One of the sure signs of spring is beginning to pop up in Iowa – the morel mushroom. This year, mushroom hunters like John Waite of Anamosa are finding morels earlier than usual.
“This is the earliest I’ve ever found morels,” Waite said. “I’ve found just a handful of small ones so far, but my prior earliest was April 17th and that was six or seven years ago.” Typically, the morel mushroom season begins in late April or early May.
The recent warm spell could have something to do with the morel’s early arrival, but not everyone is reporting as much luck as Waite. The 31-year-old computer programmer started a Facebook page he dubbed The Iowa Morel Report just over a week ago. Today, the group has over 1,200 “fans” who share morel hunting success stories and photos.
Not everyone is willing to share their secrets, but patches of mushrooms are often found in moist areas around dying trees. Some Iowans will find morels in their own back yard. Waite prefers hunting in state parks. “It’s great to have a private place to go if you know a private land owner, but there’s plenty of public land out there and a lot of morels to be found,” Waite said. Morel hunters are also using Facebook to share recipes.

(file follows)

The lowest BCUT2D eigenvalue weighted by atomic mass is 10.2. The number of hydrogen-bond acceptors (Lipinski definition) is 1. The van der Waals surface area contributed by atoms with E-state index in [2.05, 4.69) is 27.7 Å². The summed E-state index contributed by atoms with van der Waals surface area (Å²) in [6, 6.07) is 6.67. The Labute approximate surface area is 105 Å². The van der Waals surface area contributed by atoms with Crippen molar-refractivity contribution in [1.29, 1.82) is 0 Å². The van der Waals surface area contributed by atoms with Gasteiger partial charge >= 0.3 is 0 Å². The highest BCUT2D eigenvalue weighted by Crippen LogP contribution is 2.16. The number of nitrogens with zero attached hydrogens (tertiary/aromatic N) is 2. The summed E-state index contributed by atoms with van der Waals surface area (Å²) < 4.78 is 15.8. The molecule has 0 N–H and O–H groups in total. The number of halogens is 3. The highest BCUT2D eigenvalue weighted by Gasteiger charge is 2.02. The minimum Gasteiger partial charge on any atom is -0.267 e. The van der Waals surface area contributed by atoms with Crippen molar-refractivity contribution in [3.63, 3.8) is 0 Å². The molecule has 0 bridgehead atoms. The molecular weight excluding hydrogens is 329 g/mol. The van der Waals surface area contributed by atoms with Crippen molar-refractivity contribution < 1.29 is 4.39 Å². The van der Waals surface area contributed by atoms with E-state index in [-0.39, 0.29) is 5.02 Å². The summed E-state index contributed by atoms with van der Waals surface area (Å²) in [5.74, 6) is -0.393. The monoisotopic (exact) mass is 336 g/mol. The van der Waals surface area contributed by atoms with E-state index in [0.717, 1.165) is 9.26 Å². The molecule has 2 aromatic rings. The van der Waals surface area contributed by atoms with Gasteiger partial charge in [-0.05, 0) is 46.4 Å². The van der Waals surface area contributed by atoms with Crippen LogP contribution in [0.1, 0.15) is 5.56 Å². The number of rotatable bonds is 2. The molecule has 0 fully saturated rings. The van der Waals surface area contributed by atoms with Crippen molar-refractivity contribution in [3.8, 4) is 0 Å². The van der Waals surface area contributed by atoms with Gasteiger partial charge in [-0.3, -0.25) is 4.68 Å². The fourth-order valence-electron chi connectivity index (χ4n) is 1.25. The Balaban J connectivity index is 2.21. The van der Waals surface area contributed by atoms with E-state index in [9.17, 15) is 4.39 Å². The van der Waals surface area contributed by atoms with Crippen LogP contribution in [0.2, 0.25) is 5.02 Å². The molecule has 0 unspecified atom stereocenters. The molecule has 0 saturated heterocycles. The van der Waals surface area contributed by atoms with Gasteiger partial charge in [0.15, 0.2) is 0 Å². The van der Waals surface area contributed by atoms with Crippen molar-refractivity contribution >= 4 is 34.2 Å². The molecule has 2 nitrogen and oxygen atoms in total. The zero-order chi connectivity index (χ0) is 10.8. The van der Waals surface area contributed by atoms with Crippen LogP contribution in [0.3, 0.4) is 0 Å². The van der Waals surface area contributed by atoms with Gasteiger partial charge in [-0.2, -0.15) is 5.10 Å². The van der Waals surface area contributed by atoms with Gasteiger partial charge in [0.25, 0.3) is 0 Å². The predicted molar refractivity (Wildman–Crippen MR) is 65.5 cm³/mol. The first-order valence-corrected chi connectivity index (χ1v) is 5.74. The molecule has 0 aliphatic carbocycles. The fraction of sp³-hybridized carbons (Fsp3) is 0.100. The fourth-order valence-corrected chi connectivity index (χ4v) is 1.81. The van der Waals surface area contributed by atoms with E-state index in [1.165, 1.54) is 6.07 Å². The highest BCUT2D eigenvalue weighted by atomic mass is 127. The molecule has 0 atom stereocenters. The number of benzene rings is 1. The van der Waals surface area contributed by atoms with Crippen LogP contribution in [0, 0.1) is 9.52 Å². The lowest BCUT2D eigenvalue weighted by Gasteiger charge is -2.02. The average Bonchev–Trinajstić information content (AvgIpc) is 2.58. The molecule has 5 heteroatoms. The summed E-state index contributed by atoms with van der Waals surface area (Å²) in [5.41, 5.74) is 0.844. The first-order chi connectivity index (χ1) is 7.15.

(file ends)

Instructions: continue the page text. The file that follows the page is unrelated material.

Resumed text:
“My personal favorite is just slicing ’em in half, wash, sauté in butter, maybe add a little salt and pepper and you’re good to go,” Waite said.
“They taste just great at their bare minimum. We’ve stuffed ’em and made steak de burgo with them, which was excellent. Anything you can do with a mushroom, you can do with a morel.”
Mushroom hunters do need to be careful about misidentifying morels. So-called “false morels,” if eaten, can cause severe illness and even death.
Waite says true morels are connected to their stems and are hollow from the bottom to the top.
The false variety’s body hangs out over the stem unattached, more like a traditional mushroom. False morels are often heavier as they do not usually have hollow stems.
See more about morels on this website: www.thegreatmorel.com